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-   -   n-layered architecture (http://p2p.wrox.com/asp-net-4-general-discussion/87097-n-layered-architecture.html)

Tulsi March 28th, 2012 01:34 PM

n-layered architecture
 
Hello:

I am a little confused about the ASP.Net web form and the presentation layer.

The .aspx file is considered part of the presentation layer because it contains all the layout and formatting. But what about the Code Behind? This can contain business logic such as validations and other rules. What layer is the Code Behind part of?

Thank you.

Tulsi

Imar March 28th, 2012 02:00 PM

Hi Tulsi,

That's one of the problems with web forms and code behind. It could be anything depending on the code you write. If you use

myControl.BackgroundColor = Color.Blue;

it's the presentation layer. If you calculate a discount based on the number of items the customer has in his cart, it's business logic. If you set up a SqlConnection object and access the database, it's the data access layer.

In general, you should strive to write as little code in Code Behind and instead delegate to the appropriate layer. This way, the Code Behind becomes more of an orchestrator / controller as in MVC.

Cheers,

Imar

Tulsi March 29th, 2012 02:17 PM

Imar,

Thank you for the explanation.

Tulsi

Tulsi November 6th, 2012 02:13 PM

Imar,

I just finished reading the chapter 14 and am surprised at how powerful the ADO.Net Entity Framework is and how easy it is to create presentation pages.

I was wondering how the ADO.Net Entity Framework fits in with n-layer architecture?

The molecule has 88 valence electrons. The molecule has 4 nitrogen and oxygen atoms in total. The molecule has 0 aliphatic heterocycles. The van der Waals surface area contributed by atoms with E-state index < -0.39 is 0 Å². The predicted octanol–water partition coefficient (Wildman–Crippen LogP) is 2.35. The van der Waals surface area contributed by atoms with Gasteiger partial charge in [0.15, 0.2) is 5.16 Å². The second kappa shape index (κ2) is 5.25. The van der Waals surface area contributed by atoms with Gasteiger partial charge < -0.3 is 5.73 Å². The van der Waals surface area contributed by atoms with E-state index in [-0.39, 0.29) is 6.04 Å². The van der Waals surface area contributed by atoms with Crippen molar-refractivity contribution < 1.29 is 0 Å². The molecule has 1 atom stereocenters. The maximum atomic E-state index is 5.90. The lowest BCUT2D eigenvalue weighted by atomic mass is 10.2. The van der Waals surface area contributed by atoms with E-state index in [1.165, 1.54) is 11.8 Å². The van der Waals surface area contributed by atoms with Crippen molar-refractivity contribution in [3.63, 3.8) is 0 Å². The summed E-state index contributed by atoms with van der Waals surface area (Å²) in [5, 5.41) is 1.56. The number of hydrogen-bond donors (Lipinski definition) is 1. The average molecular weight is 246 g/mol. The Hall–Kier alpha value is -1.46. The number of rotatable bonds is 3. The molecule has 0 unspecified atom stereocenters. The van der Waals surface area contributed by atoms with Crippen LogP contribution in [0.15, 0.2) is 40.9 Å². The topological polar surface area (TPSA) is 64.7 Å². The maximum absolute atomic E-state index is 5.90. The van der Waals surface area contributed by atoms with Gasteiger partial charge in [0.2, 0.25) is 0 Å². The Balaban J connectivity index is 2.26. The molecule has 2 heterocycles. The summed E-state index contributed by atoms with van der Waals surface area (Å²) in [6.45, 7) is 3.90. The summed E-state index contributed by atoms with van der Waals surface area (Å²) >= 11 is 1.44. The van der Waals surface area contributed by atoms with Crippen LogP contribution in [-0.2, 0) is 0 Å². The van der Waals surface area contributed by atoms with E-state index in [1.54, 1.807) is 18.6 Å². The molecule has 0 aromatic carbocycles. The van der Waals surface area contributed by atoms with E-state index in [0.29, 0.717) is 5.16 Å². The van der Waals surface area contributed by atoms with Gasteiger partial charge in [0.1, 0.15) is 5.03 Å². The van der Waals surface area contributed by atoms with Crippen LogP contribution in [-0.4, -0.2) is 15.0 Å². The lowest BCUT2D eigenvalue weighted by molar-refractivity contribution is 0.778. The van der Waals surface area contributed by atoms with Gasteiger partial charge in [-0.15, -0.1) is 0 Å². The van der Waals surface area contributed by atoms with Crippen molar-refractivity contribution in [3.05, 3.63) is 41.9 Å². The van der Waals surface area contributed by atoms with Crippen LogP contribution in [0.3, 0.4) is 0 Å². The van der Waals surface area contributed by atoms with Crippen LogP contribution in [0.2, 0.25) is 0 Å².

Where would you put business logic specific to the photo album or picture entities. For ex, there is logic on p. 519 that creates a new file name for the uploaded picture and determines the virtual location. Would I need to create 2 separate business objects and create two classes to represent the Picture and Photo album?

Thank you.
Tulsi

Imar November 6th, 2012 04:33 PM

It depends on how you want to implement it. You could use the EF classes Picture and PhotoAlbum as your business entities and extend them (using partial classes) with additional functionality. However, that still ties them closely to the Entity Framework and thus to the database.

A common solution for this is to use EF Code First where you define your model classes first, and let EF handle database interaction. You then create repositories to handle stuff like getting items and updating them.

Google for EF Code First to learn a lot more.

I am working on an article series on N-Layered design using EF Code First. ETA: Unknown ;-)

Cheers,

Imar

Tulsi December 10th, 2012 02:50 PM

Thank you. Looking forward to the next series :)

Tulsi


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